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Web 2.0 Application Review List

Each student will select a web 2.0 application from the following list (each application can only be used by one student) and will compose a multimodal review that will be posted on the IAOC blog. Specifics on the review (which will be due throughout the semester and will be accompanied by an in-class presentation) will follow, but I recommend signing up and beginning to interact with the site-and conducting some online research about the site-immediately. The more interaction you have with the application and the more you understand about its related applications the more meaningful and effective your review will be.

Office Hours

Office hours are designed for you, giving you a more private environment in which we may talk about your work, your performance in class, etc. If you are unable to see me during my office hours, do not hesitate to make an appointment to see me at a different time. We will have at least one required conference during the second half of the semester.

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Contacting Each Other

There will be times during the semester when I will need to contact the class and you will need to contact me. I will contact you via your Rowan email account, so please be sure that you are checking it regularly and/or forwarding it to the email service you use most regularly. If you do not know your Rowan email address, you can find it on the Email page of the Rowan web site.

I am in my office only during office hours and the brief times before and after class. As a result, calling me in my office will not get you an immediate response. I strongly suggest you contact me via email, which I check all day long.

Email, however, tends to be seen as an informal medium. This, however, should not always be the case. All emails that I send to you will have a meaningful subject line and a proper salutation (“Hi Class,” or “Hi Jane,” etc.). The first sentence will notify you of the purpose of the email, and then will get to the heart of the matter. It will end with a formal closing (“Thanks, BW”). I expect the same from any email you send. Any email that does not will immediately be deleted and not responded to.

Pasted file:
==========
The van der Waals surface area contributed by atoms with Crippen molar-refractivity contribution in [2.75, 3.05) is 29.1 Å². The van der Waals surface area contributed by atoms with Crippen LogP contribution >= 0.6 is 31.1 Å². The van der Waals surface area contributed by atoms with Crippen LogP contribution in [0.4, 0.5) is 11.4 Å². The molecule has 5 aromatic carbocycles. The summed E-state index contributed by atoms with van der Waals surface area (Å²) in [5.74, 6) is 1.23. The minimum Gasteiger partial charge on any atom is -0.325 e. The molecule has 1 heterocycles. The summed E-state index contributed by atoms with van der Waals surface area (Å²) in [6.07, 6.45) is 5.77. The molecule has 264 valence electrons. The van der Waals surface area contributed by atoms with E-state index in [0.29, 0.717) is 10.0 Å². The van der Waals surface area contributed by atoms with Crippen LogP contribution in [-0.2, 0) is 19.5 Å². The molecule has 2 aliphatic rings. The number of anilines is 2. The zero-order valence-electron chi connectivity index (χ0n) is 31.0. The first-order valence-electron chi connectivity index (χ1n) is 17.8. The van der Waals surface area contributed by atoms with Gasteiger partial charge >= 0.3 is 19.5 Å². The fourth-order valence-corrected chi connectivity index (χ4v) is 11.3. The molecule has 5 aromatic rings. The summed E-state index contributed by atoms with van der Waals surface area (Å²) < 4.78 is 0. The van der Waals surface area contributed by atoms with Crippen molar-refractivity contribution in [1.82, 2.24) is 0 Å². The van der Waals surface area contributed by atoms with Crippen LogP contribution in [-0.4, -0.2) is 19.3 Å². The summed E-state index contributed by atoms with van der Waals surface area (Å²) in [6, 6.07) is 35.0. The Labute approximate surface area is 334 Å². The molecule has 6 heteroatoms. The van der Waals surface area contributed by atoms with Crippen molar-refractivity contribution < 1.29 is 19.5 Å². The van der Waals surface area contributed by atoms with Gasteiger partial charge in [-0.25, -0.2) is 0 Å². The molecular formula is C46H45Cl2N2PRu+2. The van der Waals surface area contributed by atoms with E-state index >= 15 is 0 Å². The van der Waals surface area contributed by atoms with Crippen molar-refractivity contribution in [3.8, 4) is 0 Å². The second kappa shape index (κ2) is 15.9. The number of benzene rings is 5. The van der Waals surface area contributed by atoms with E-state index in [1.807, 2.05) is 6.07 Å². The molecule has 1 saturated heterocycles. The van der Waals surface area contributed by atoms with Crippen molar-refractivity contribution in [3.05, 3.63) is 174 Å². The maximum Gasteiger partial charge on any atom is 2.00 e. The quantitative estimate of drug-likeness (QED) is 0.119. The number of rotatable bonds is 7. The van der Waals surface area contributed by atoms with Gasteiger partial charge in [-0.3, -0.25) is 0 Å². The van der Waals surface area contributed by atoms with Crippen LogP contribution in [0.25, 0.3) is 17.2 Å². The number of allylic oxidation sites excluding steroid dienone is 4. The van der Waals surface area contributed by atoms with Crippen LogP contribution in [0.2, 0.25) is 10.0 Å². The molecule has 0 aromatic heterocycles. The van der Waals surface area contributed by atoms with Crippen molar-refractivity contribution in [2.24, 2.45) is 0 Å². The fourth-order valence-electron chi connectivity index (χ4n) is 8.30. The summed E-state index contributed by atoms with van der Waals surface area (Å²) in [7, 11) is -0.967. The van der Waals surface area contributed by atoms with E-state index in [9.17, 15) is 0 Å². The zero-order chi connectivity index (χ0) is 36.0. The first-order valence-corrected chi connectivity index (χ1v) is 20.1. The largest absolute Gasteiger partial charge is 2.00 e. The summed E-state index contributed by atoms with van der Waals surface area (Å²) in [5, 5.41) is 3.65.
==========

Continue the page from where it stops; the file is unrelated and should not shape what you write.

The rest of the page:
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Students with Disabilities

Your academic success is important. If you have a documented disability that may have an impact upon your work in this class, please contact me. Students must provide documentation of their disability to the Academic Success Center in order to receive official University services and accommodations. The Academic Success Center can be reached at 856.256.4234. The Center is located on the 3rd Floor of Savitz Hall. The staff is available to answer questions regarding accommodations or assist you in your pursuit of accommodations. We look forward to working with you to meet your learning goals.

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Attendance and Late Work

You are expected to attend class every day. Rowan University policy states that students cannot pass this class if s/he misses more than 25% of the scheduled meeting times, including excused and unexcused absences. For our section of Information Architecture, which meets once a week, the maximum number of permissible absences is 3.

Excused Absences
You will be permitted to make up missed work for excused absences only. These include:

  • religious observances
  • official University activities
  • illness
  • death of a family member or loved one
  • inclement weather

You must provide verifiable documentation. Consult with your instructor for what is considered acceptable.

In the case of religious observances or official University activities, you must inform your instructor in advance of your absence for it to be excused.